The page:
Wednesday, September 23, 2009

Food For Thought

How do we get the message out that animals are important in biomedical research? There are so many things about normal cells and organs that we do not understand, and only through observing and testing in mice, rats, and other animals can we learn new things that can drive new treatments. A lot of animal testing could be redundant, and we can learn many things using cell and tissue cultures; however, on the sharp, cutting edge of science, interactions of various systems in a living organism are still necessary.

A while back when I was in medical school, physiologists studying animals could tell that some signal transmitted from the heart caused the kidneys to excrete sodium. My faculty were betting on some sort of neural signal. Instead, some investigators tried injected extract of heart into rodents and found that the atria of the heart produce a hormone that induces sodium excretion (see Experientia. 1982 Sep 15;38(9):1071-3). Eventually the secretory granules were identified, the protein was purified and named (atrial natriuretic peptide), the protein and gene were sequenced, and antibodies were made. We now know that other organs make these proteins (like brain), and we use them for diagnosis of heart problems (by measuring blood levels) and therapeutically (infusion of BNP can improve salt and water output in patients with congestive heart failure). It took about 20 years from initial discovery to clinical use, but this discovery has helped a lot of people and animals.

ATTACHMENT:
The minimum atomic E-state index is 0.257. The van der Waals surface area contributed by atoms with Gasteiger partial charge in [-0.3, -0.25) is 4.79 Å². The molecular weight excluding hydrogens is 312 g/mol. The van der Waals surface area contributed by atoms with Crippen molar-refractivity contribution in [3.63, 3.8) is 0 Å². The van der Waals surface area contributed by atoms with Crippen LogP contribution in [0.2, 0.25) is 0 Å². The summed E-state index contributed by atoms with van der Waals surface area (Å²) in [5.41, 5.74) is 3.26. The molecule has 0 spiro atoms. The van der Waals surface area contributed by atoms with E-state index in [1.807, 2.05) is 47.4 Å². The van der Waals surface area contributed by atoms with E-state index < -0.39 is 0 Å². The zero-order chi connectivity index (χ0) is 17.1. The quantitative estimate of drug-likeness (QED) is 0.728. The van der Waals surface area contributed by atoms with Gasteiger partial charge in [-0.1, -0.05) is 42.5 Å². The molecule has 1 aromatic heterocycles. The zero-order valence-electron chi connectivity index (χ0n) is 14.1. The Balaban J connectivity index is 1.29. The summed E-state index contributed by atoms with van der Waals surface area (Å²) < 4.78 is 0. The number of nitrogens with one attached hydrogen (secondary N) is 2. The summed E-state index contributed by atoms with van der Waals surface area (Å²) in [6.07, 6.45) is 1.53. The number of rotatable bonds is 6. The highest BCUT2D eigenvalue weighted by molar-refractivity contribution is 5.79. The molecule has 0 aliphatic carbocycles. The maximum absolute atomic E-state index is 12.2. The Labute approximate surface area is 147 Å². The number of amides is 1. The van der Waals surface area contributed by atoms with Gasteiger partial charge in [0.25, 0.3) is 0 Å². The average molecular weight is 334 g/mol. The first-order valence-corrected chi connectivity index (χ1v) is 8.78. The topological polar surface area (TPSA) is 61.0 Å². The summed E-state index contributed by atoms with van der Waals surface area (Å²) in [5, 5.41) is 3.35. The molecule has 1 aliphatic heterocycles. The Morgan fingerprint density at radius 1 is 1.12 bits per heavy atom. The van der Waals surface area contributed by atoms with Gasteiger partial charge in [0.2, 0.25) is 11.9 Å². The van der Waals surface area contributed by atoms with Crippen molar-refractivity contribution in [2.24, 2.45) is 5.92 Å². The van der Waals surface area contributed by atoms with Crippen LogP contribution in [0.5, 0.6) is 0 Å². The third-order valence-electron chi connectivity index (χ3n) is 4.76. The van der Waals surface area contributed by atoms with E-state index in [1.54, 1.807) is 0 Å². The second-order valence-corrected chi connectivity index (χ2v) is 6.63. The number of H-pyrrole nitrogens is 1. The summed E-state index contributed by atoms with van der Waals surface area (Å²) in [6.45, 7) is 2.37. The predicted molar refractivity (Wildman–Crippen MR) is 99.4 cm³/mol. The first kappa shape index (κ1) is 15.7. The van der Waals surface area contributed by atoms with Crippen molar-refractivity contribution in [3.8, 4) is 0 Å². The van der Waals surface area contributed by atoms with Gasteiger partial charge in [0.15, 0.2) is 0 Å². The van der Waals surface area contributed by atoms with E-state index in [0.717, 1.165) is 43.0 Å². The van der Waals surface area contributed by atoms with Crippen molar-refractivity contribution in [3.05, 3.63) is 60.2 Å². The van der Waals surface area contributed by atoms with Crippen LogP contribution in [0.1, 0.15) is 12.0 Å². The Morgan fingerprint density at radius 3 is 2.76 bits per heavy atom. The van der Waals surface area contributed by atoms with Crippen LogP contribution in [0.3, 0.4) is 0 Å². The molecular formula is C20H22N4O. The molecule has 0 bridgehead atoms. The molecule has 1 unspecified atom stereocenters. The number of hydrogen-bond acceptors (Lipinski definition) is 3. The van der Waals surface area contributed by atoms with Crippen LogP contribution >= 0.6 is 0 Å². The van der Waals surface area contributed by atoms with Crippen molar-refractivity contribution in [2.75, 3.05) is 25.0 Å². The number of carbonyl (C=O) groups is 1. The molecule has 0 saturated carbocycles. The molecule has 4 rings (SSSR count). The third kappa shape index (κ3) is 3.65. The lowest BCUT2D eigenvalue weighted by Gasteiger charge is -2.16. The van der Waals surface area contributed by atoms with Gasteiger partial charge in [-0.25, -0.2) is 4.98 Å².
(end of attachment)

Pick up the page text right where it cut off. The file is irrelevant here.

What other undiscovered systems lie in the living body? Computer models require that we know everything about a system so that we can predict its actions and reactions. I know we aren’t there yet. Culture studies cannot replicate complete living systems where multiple organs, tissues, and cells interact with each other. And we can’t examine some of these systems in humans because we do not have the technology to test them… yet.

Here is a video from the Foundation for Biomedical Research:

This short video tells a compelling story of living with a disease on all levels personal and professional; I am not certain it conveys how essential these rodents are to medical progress.

FBR has other stories planned. We will have to wait and see if the overall effect is what we need.

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